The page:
Ministry of Culture protesters march to Tahrir

Ministry of Culture protesters march to Tahrir

An Egyptian artist plays the Oud as demonstrators perform a sit-in at the office of culture minister, Alaa Abdelfattah, in Cairo on June 6, 2013, calling for his resignation. (AFP File Photo)

An Egyptian artist plays the Oud as demonstrators perform a sit-in at the office of culture minister, Alaa Abdel Aziz, in Cairo on June 6, 2013, calling for his resignation.
(AFP File Photo)

On Sunday 7 July, the demonstrators at the sit-in outside the Ministry of Culture marched to Tahrir Square to “emphasise on the legitimacy of the people,” and condemn the alleged violence by Muslim Brotherhood protesters during the past week.

A crowd gathered at the ministry at 4pm, then headed to Tahrir at 4.30pm. A sizable number of people joined, but the march was not as large as the 30 June march.  Walking with the group was a number of cultural figures, including actors Mahmoud Kabil, Salwa Mohamed Ali, Fardous Abdel Hamid and Ahmed Abdel Aziz.

“After this march [and the day’s protests], we ask the armed forces to tell the people to stay home for 72 hours so they can deal with the thugs on the street,” said Kabil. Actress Fardous Abdel Hamid also stressed on the importance of the armed forces during those critical times, and called for the people to support them.

Musician Nesma Abdel Aziz also attended the rally, saying: “Egypt is ours. We will not give up on our rights.” Many marchers carried signs with messages to Obama and the United States, asking them not to interfere in Egypt’s internal affairs. Chants criticised the Brotherhood, as well as Al-Nour Party.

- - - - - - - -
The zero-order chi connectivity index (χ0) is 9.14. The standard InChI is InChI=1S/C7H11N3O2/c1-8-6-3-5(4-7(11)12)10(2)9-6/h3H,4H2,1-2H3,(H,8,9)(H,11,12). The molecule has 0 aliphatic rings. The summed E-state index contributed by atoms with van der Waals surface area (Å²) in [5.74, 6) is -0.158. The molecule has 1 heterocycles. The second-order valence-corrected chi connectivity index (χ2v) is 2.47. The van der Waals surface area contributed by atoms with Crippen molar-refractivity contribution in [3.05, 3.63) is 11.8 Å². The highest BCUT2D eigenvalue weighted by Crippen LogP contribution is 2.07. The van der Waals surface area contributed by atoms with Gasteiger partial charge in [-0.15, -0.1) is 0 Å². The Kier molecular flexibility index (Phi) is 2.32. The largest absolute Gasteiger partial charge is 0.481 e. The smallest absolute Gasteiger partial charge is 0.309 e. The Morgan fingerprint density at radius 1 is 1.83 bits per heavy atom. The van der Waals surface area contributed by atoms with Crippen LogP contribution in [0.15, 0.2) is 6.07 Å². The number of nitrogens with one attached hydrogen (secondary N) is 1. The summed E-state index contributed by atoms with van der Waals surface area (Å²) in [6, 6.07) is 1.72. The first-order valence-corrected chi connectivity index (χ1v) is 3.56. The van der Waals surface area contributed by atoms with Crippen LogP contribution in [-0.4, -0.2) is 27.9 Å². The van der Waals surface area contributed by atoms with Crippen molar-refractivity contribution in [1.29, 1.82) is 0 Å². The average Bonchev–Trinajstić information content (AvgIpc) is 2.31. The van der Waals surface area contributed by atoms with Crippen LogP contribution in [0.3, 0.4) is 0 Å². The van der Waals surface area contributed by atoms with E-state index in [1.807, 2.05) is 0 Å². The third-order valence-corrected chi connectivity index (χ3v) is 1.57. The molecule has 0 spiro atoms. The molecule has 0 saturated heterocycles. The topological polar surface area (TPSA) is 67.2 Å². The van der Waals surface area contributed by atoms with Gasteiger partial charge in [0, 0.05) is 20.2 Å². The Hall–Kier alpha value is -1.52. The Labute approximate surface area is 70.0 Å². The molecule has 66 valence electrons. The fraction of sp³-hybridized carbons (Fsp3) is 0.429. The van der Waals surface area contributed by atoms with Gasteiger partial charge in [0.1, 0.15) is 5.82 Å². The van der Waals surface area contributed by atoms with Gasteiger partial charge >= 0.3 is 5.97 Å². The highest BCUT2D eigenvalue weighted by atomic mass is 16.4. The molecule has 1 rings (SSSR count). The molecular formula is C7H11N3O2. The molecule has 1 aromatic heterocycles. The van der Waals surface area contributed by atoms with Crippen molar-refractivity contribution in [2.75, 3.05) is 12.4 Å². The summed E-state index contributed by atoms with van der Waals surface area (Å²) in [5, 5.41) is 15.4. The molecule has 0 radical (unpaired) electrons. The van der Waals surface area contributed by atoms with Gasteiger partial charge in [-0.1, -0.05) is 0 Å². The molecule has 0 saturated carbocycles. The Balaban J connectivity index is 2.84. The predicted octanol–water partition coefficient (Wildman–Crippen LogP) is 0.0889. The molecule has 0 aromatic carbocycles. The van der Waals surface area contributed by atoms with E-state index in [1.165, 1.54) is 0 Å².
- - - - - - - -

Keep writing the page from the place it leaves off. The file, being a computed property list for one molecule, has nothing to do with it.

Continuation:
Other prominent figures that attended the march were actress and columnist Lobna Abdel Aziz, writer Fatheya Al-Assal and producers Medhat Al-Adl and Mohamed Al-Adl. The rally itself was filmed by director Sandra Nashaat.

The demonstrations was secured by police forces, as well as the citizen group Zamalek Guardians, founded by Osman Abaza, Mohanad Fikry and Ziad Ammar during the 2011 revolution to protect the neighbourhood against criminal activity.

“We have been present in elections and referendums; we helped in organising people and making sure that the election process goes smoothly. We are involved in anything related to Zamalek,” said Abaza.

“We keep track of [any criminal activity], like shops being robbed or broken into,” said Fekry. However, he confirmed that the police have secured the Zamalek neighbourhood quite well during the past months.

They recalled the unrest last Friday when some Brotherhood members tried to enter the area, and threw rocks from 6 October bridge. “We blocked off all the roads with the help of the army,” said one Zamalek Guardian.

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